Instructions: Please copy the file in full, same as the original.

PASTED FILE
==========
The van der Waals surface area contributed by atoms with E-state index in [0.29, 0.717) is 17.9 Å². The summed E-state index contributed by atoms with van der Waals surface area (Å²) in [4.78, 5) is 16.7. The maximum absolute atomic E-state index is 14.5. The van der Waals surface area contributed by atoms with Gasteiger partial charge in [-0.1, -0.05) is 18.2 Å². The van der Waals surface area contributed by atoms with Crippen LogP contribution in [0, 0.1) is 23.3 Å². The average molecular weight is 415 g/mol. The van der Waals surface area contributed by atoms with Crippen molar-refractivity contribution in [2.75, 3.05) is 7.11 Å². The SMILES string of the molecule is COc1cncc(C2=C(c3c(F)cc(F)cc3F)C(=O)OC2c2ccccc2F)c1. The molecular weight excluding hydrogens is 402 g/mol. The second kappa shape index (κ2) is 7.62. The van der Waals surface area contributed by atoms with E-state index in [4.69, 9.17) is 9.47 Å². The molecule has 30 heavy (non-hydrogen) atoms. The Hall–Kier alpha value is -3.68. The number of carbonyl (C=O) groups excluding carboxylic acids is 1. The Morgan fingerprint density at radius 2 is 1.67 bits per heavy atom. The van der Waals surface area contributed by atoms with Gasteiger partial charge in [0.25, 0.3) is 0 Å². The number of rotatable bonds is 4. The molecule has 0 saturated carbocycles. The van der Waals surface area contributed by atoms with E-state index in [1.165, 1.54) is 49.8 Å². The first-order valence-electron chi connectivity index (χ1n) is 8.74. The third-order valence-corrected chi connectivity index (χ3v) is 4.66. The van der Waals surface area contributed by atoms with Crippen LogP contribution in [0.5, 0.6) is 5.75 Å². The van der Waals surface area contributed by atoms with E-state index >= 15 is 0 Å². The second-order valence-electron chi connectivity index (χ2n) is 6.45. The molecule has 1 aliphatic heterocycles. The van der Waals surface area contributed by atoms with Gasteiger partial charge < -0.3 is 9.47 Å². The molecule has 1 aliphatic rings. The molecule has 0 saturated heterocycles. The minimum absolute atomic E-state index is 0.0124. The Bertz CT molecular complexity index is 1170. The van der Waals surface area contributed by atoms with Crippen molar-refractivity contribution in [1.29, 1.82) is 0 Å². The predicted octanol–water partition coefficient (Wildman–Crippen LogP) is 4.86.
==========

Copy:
The van der Waals surface area contributed by atoms with E-state index in [0.29, 0.717) is 17.9 Å². The summed E-state index contributed by atoms with van der Waals surface area (Å²) in [4.78, 5) is 16.7. The maximum absolute atomic E-state index is 14.5. The van der Waals surface area contributed by atoms with Gasteiger partial charge in [-0.1, -0.05) is 18.2 Å². The van der Waals surface area contributed by atoms with Crippen LogP contribution in [0, 0.1) is 23.3 Å². The average molecular weight is 415 g/mol. The van der Waals surface area contributed by atoms with Crippen molar-refractivity contribution in [2.75, 3.05) is 7.11 Å². The SMILES string of the molecule is COc1cncc(C2=C(c3c(F)cc(F)cc3F)C(=O)OC2c2ccccc2F)c1. The molecular weight excluding hydrogens is 402 g/mol. The second kappa shape index (κ2) is 7.62. The van der Waals surface area contributed by atoms with E-state index in [4.69, 9.17) is 9.47 Å². The molecule has 30 heavy (non-hydrogen) atoms. The Hall–Kier alpha value is -3.68. The number of carbonyl (C=O) groups excluding carboxylic acids is 1. The Morgan fingerprint density at radius 2 is 1.67 bits per heavy atom. The van der Waals surface area contributed by atoms with Gasteiger partial charge in [0.25, 0.3) is 0 Å². The number of rotatable bonds is 4. The molecule has 0 saturated carbocycles. The van der Waals surface area contributed by atoms with E-state index in [1.165, 1.54) is 49.8 Å². The first-order valence-electron chi connectivity index (χ1n) is 8.74. The third-order valence-corrected chi connectivity index (χ3v) is 4.66. The van der Waals surface area contributed by atoms with Crippen LogP contribution in [0.5, 0.6) is 5.75 Å². The van der Waals surface area contributed by atoms with E-state index >= 15 is 0 Å². The second-order valence-electron chi connectivity index (χ2n) is 6.45. The molecule has 1 aliphatic heterocycles. The van der Waals surface area contributed by atoms with Gasteiger partial charge < -0.3 is 9.47 Å². The molecule has 1 aliphatic rings. The molecule has 0 saturated heterocycles. The minimum absolute atomic E-state index is 0.0124. The Bertz CT molecular complexity index is 1170. The van der Waals surface area contributed by atoms with Crippen molar-refractivity contribution in [1.29, 1.82) is 0 Å². The predicted octanol–water partition coefficient (Wildman–Crippen LogP) is 4.86.